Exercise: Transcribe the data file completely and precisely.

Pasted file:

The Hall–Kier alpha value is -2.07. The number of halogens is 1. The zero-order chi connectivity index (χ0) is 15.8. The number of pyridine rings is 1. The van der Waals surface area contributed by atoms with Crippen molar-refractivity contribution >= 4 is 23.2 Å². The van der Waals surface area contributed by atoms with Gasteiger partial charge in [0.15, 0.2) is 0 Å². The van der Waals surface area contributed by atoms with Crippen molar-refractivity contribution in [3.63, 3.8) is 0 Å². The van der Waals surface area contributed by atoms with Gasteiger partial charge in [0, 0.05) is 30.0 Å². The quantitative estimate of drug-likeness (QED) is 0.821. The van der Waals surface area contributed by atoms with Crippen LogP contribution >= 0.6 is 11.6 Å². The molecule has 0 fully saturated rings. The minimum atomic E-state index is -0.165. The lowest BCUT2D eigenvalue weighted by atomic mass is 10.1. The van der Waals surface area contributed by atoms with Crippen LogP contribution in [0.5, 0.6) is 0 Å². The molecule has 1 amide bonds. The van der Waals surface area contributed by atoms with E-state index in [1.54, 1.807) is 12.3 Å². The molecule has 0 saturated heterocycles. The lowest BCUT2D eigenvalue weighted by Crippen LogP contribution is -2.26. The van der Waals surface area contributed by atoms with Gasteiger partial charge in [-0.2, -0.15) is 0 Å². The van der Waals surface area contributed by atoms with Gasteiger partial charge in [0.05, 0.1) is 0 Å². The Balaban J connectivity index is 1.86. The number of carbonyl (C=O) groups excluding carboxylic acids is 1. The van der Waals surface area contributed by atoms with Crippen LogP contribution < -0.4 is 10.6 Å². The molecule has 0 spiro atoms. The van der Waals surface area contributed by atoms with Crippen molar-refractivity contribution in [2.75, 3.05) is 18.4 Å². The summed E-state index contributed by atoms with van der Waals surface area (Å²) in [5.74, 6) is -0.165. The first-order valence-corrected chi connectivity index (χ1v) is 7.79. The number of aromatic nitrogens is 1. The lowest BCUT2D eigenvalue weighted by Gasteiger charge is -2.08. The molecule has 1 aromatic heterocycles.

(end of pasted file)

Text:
The Hall–Kier alpha value is -2.07. The number of halogens is 1. The zero-order chi connectivity index (χ0) is 15.8. The number of pyridine rings is 1. The van der Waals surface area contributed by atoms with Crippen molar-refractivity contribution >= 4 is 23.2 Å². The van der Waals surface area contributed by atoms with Gasteiger partial charge in [0.15, 0.2) is 0 Å². The van der Waals surface area contributed by atoms with Crippen molar-refractivity contribution in [3.63, 3.8) is 0 Å². The van der Waals surface area contributed by atoms with Gasteiger partial charge in [0, 0.05) is 30.0 Å². The quantitative estimate of drug-likeness (QED) is 0.821. The van der Waals surface area contributed by atoms with Crippen LogP contribution >= 0.6 is 11.6 Å². The molecule has 0 fully saturated rings. The minimum atomic E-state index is -0.165. The lowest BCUT2D eigenvalue weighted by atomic mass is 10.1. The van der Waals surface area contributed by atoms with Crippen LogP contribution in [0.5, 0.6) is 0 Å². The molecule has 1 amide bonds. The van der Waals surface area contributed by atoms with E-state index in [1.54, 1.807) is 12.3 Å². The molecule has 0 saturated heterocycles. The lowest BCUT2D eigenvalue weighted by Crippen LogP contribution is -2.26. The van der Waals surface area contributed by atoms with Gasteiger partial charge in [-0.2, -0.15) is 0 Å². The van der Waals surface area contributed by atoms with Gasteiger partial charge in [0.05, 0.1) is 0 Å². The Balaban J connectivity index is 1.86. The number of carbonyl (C=O) groups excluding carboxylic acids is 1. The van der Waals surface area contributed by atoms with Crippen LogP contribution < -0.4 is 10.6 Å². The molecule has 0 spiro atoms. The van der Waals surface area contributed by atoms with Crippen molar-refractivity contribution in [2.75, 3.05) is 18.4 Å². The summed E-state index contributed by atoms with van der Waals surface area (Å²) in [5.74, 6) is -0.165. The first-order valence-corrected chi connectivity index (χ1v) is 7.79. The number of aromatic nitrogens is 1. The lowest BCUT2D eigenvalue weighted by Gasteiger charge is -2.08. The molecule has 1 aromatic heterocycles.